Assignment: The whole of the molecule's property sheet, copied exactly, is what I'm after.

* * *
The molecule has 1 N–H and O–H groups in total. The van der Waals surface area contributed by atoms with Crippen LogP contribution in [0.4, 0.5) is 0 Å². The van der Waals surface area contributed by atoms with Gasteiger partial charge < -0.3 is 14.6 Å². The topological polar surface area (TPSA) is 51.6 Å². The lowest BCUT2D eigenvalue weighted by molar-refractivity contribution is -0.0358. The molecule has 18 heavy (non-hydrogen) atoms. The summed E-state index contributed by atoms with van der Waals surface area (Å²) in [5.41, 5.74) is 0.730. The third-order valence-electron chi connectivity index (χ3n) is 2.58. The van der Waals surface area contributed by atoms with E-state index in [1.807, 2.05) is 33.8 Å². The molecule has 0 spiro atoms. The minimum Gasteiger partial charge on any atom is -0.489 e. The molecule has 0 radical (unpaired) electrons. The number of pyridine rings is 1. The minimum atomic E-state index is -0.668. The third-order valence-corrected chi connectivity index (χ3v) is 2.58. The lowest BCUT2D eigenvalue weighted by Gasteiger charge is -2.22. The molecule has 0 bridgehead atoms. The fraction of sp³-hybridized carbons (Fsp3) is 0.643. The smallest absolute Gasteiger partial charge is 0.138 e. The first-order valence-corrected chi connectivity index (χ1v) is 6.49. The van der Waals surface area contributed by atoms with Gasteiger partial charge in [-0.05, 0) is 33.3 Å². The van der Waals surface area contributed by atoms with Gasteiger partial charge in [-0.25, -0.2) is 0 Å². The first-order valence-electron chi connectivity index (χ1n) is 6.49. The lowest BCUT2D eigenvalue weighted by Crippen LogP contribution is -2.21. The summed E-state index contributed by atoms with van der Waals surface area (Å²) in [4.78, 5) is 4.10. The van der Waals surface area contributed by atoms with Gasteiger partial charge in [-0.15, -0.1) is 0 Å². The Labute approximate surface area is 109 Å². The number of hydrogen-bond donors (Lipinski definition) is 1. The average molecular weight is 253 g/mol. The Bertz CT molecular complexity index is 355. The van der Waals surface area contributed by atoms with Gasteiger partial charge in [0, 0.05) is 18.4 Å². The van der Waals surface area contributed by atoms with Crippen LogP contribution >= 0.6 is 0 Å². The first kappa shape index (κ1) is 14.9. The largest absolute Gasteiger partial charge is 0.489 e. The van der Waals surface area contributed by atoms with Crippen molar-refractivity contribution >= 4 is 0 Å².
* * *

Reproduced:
The molecule has 1 N–H and O–H groups in total. The van der Waals surface area contributed by atoms with Crippen LogP contribution in [0.4, 0.5) is 0 Å². The van der Waals surface area contributed by atoms with Gasteiger partial charge < -0.3 is 14.6 Å². The topological polar surface area (TPSA) is 51.6 Å². The lowest BCUT2D eigenvalue weighted by molar-refractivity contribution is -0.0358. The molecule has 18 heavy (non-hydrogen) atoms. The summed E-state index contributed by atoms with van der Waals surface area (Å²) in [5.41, 5.74) is 0.730. The third-order valence-electron chi connectivity index (χ3n) is 2.58. The van der Waals surface area contributed by atoms with E-state index in [1.807, 2.05) is 33.8 Å². The molecule has 0 spiro atoms. The minimum Gasteiger partial charge on any atom is -0.489 e. The molecule has 0 radical (unpaired) electrons. The number of pyridine rings is 1. The minimum atomic E-state index is -0.668. The third-order valence-corrected chi connectivity index (χ3v) is 2.58. The lowest BCUT2D eigenvalue weighted by Gasteiger charge is -2.22. The molecule has 0 bridgehead atoms. The fraction of sp³-hybridized carbons (Fsp3) is 0.643. The smallest absolute Gasteiger partial charge is 0.138 e. The first-order valence-corrected chi connectivity index (χ1v) is 6.49. The van der Waals surface area contributed by atoms with Gasteiger partial charge in [-0.05, 0) is 33.3 Å². The van der Waals surface area contributed by atoms with Gasteiger partial charge in [-0.25, -0.2) is 0 Å². The first-order valence-electron chi connectivity index (χ1n) is 6.49. The lowest BCUT2D eigenvalue weighted by Crippen LogP contribution is -2.21. The summed E-state index contributed by atoms with van der Waals surface area (Å²) in [4.78, 5) is 4.10. The van der Waals surface area contributed by atoms with Gasteiger partial charge in [-0.15, -0.1) is 0 Å². The Labute approximate surface area is 109 Å². The number of hydrogen-bond donors (Lipinski definition) is 1. The average molecular weight is 253 g/mol. The Bertz CT molecular complexity index is 355. The van der Waals surface area contributed by atoms with Gasteiger partial charge in [0, 0.05) is 18.4 Å². The van der Waals surface area contributed by atoms with Crippen LogP contribution >= 0.6 is 0 Å². The first kappa shape index (κ1) is 14.9. The largest absolute Gasteiger partial charge is 0.489 e. The van der Waals surface area contributed by atoms with Crippen molar-refractivity contribution >= 4 is 0 Å².